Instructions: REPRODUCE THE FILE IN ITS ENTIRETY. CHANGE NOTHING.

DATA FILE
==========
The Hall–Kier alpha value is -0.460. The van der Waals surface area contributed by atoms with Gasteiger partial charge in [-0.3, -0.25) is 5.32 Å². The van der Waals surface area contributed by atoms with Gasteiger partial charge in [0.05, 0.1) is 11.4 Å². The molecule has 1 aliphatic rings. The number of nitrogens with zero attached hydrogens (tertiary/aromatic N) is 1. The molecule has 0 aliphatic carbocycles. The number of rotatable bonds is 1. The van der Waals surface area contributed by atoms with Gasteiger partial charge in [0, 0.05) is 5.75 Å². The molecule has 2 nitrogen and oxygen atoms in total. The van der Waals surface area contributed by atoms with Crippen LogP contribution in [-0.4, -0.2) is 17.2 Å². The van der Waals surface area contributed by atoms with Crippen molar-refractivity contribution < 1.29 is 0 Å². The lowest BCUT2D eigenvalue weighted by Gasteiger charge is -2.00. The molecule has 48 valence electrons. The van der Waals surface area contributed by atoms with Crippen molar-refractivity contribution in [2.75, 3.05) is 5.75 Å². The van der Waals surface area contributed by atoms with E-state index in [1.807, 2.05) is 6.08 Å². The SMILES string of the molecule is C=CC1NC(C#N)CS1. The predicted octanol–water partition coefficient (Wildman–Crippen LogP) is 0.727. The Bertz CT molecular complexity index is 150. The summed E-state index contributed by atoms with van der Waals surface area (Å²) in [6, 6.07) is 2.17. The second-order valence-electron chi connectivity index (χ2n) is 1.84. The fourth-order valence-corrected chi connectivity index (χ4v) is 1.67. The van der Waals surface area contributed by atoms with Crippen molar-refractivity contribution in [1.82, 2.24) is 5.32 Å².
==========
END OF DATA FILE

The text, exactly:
The Hall–Kier alpha value is -0.460. The van der Waals surface area contributed by atoms with Gasteiger partial charge in [-0.3, -0.25) is 5.32 Å². The van der Waals surface area contributed by atoms with Gasteiger partial charge in [0.05, 0.1) is 11.4 Å². The molecule has 1 aliphatic rings. The number of nitrogens with zero attached hydrogens (tertiary/aromatic N) is 1. The molecule has 0 aliphatic carbocycles. The number of rotatable bonds is 1. The van der Waals surface area contributed by atoms with Gasteiger partial charge in [0, 0.05) is 5.75 Å². The molecule has 2 nitrogen and oxygen atoms in total. The van der Waals surface area contributed by atoms with Crippen LogP contribution in [-0.4, -0.2) is 17.2 Å². The van der Waals surface area contributed by atoms with Crippen molar-refractivity contribution < 1.29 is 0 Å². The lowest BCUT2D eigenvalue weighted by Gasteiger charge is -2.00. The molecule has 48 valence electrons. The van der Waals surface area contributed by atoms with Crippen molar-refractivity contribution in [2.75, 3.05) is 5.75 Å². The van der Waals surface area contributed by atoms with E-state index in [1.807, 2.05) is 6.08 Å². The SMILES string of the molecule is C=CC1NC(C#N)CS1. The predicted octanol–water partition coefficient (Wildman–Crippen LogP) is 0.727. The Bertz CT molecular complexity index is 150. The summed E-state index contributed by atoms with van der Waals surface area (Å²) in [6, 6.07) is 2.17. The second-order valence-electron chi connectivity index (χ2n) is 1.84. The fourth-order valence-corrected chi connectivity index (χ4v) is 1.67. The van der Waals surface area contributed by atoms with Crippen molar-refractivity contribution in [1.82, 2.24) is 5.32 Å².